Following funds

TaLeiza Calloway

Receipts can clutter wallets and bills are easy to lose. Why bother keeping track of them?

College students and money can be a tricky combination.

Being away from home with no restrictions can lead to extraneous spending, and as a result, unforeseen debt. Because of this, it’s important for students to keep track of what they spend.

Cash can be key

The monitoring of funds is not a problem for sophomore biology major Andrew Numbers. He admits to frequently checking his bank account online as well as making sure he does not run out of money on his meal plan.

“Whenever I buy anything, I usually check online to see that it took the money out of my account,” Numbers said.

Paying close attention when spending money is also a habit for history graduate student Jason Csehi.

Avoiding overdraft fees


Whether it be a shopping spree or a candy bar at the gas station, it is wise for students to keep track of their money. Using a checkbook is an easy way to do this.

Bank account activity involves more than just spending and keeping receipts. One has to know that when a check is written it takes a few days before money is actually withdrawn. Another thing to consider is making sure deposits are recorded to the account, said Karen Duffy, vice president and general manager of the Kent main office of Huntington Bank.

Not paying attention to a bank account can rack up overdraft fees. Though it’s easy to blame banks for these, monitoring accounts isn’t their responsibility. But banks are there to help, Duffy said.

“What I find is that there are a lot of things your bank can do, but you have to help yourself,” she said.

Duffy suggested tips to help college students manage their money including control spending, make a budget, make a deposit before spending money and use a checkbook register.

TaLeiza Calloway

“I keep track of every penny,” he said. “I actually have a ledger that tracks what I spend.”

From saving $21 in pennies one year to writing down purchases to keep a record of costs, Csehi is a selective shopper. For most transactions he pays with cash.

“I pay in cash, that way you know how much money you have,” he said.

Electronic transactions do not appeal to Csehi. If and when he is paying a bill, he occasionally writes a check. His uneasiness results from a company overdrawing his account, leaving him to argue to get his money back, he said.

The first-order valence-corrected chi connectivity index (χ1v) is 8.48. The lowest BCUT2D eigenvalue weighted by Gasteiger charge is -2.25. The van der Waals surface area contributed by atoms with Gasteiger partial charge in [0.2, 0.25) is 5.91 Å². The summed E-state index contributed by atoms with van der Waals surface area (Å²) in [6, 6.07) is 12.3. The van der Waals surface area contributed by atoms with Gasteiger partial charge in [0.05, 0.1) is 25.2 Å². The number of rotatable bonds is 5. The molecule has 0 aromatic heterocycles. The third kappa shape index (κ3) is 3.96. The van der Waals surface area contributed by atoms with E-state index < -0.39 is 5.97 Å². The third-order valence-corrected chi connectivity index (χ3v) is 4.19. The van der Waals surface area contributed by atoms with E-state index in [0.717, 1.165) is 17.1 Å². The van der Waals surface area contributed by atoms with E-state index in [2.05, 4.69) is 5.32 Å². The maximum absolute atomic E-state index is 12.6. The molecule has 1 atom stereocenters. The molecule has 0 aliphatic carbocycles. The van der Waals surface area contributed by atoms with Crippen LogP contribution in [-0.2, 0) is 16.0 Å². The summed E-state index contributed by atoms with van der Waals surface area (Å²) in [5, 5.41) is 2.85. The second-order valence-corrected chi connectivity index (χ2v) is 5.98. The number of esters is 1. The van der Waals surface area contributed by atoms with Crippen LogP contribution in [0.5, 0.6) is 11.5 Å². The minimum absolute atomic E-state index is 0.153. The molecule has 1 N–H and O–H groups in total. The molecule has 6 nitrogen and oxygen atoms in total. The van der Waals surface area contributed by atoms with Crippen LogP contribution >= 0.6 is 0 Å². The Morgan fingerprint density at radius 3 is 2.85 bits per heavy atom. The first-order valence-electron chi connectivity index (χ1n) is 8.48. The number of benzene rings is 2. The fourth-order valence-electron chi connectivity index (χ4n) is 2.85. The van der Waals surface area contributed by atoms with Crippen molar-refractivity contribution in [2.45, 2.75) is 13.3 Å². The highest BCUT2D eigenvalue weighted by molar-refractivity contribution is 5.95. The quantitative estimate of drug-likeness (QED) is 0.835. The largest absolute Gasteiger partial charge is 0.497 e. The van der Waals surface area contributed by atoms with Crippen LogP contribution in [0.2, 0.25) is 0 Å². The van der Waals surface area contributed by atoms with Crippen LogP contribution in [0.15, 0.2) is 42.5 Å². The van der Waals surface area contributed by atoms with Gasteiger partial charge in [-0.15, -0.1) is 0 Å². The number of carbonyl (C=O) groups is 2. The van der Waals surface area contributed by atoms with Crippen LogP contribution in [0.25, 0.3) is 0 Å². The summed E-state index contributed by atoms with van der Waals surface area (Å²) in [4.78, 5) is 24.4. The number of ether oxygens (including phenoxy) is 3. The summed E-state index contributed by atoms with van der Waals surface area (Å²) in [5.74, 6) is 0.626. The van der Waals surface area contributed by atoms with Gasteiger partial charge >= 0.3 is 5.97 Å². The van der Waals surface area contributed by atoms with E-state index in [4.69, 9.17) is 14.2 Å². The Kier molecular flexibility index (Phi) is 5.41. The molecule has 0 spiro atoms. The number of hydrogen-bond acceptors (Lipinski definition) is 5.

Receipts and bills: quality documentation

Receipts serve as records and are sometimes the only way to return and exchange items. More importantly, they help consumers keep track of purchases. Saving them, however, is not easy for students like sophomore biology major Jen Piper. Receipts just clutter her purse, she said.

“No matter what I do, I can’t save my receipts,” she said.

Piper uses different ways to monitor spending. She and her husband count their bills and then subtract them from the account balance to make sure they don’t go over, she said.

Banking and technology

Keeping track of money can be hard. It requires practice and, more importantly, close monitoring of purchases. With the invention of credit cards and bank cards, it is easy to simply swipe and go. But there can be downfalls to this system.

Something students may not know is that when they use an ATM the balance they see is not always accurate. These balances are misleading because there are many variables involved, said Karen Duffy, vice president and general manager of the Kent main office of Huntington Bank.

One of the best ways students can better track their accounts is through online banking, Duffy said.

Whatever their method of tracking money, college students frequently battle with their wallets and saving money. What money they do have should be able to be stretched, Csehi said.

“When you have limited funds, you have to get the most out of it,” she said.

For more information about electronic deposits, withdrawals and the overall management of money, visit the FirstGov for Consumers Web site at

Contact features correspondent TaLeiza Calloway at [email protected].